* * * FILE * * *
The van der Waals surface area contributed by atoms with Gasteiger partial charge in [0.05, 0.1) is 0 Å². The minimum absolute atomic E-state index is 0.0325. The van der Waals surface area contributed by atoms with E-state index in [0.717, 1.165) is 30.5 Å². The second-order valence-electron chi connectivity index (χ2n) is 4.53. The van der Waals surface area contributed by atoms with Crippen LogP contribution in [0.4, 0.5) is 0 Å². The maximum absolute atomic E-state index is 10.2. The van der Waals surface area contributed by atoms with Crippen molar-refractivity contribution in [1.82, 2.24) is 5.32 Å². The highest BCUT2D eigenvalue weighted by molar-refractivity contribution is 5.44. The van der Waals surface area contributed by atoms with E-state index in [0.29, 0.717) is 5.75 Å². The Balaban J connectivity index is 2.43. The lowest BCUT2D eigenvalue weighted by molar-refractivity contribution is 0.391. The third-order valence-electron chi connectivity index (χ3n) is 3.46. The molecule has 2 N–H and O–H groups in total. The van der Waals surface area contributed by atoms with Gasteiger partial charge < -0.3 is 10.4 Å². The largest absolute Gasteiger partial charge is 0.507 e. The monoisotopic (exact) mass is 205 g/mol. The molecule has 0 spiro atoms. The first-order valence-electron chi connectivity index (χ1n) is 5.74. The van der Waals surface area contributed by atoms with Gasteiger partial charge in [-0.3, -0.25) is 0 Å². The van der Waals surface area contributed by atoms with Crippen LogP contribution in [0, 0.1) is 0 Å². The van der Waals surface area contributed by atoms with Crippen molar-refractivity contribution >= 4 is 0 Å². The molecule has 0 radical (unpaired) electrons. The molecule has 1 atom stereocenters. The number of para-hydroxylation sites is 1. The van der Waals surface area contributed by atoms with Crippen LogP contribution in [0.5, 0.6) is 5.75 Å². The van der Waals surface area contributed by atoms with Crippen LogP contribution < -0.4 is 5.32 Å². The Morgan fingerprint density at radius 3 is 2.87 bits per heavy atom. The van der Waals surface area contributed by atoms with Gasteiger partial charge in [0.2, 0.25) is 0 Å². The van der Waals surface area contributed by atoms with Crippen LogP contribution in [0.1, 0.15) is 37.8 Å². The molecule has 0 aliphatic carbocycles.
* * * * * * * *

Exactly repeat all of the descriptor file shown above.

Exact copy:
The van der Waals surface area contributed by atoms with Gasteiger partial charge in [0.05, 0.1) is 0 Å². The minimum absolute atomic E-state index is 0.0325. The van der Waals surface area contributed by atoms with E-state index in [0.717, 1.165) is 30.5 Å². The second-order valence-electron chi connectivity index (χ2n) is 4.53. The van der Waals surface area contributed by atoms with Crippen LogP contribution in [0.4, 0.5) is 0 Å². The maximum absolute atomic E-state index is 10.2. The van der Waals surface area contributed by atoms with Crippen molar-refractivity contribution in [1.82, 2.24) is 5.32 Å². The highest BCUT2D eigenvalue weighted by molar-refractivity contribution is 5.44. The van der Waals surface area contributed by atoms with E-state index in [0.29, 0.717) is 5.75 Å². The Balaban J connectivity index is 2.43. The lowest BCUT2D eigenvalue weighted by molar-refractivity contribution is 0.391. The third-order valence-electron chi connectivity index (χ3n) is 3.46. The molecule has 2 N–H and O–H groups in total. The van der Waals surface area contributed by atoms with Gasteiger partial charge < -0.3 is 10.4 Å². The largest absolute Gasteiger partial charge is 0.507 e. The monoisotopic (exact) mass is 205 g/mol. The molecule has 0 spiro atoms. The first-order valence-electron chi connectivity index (χ1n) is 5.74. The van der Waals surface area contributed by atoms with Gasteiger partial charge in [-0.3, -0.25) is 0 Å². The van der Waals surface area contributed by atoms with Crippen LogP contribution in [0, 0.1) is 0 Å². The van der Waals surface area contributed by atoms with Crippen molar-refractivity contribution >= 4 is 0 Å². The molecule has 0 radical (unpaired) electrons. The molecule has 1 atom stereocenters. The number of para-hydroxylation sites is 1. The van der Waals surface area contributed by atoms with Crippen LogP contribution in [0.5, 0.6) is 5.75 Å². The van der Waals surface area contributed by atoms with Crippen LogP contribution < -0.4 is 5.32 Å². The Morgan fingerprint density at radius 3 is 2.87 bits per heavy atom. The van der Waals surface area contributed by atoms with Gasteiger partial charge in [0.2, 0.25) is 0 Å². The van der Waals surface area contributed by atoms with Crippen LogP contribution in [0.1, 0.15) is 37.8 Å². The molecule has 0 aliphatic carbocycles.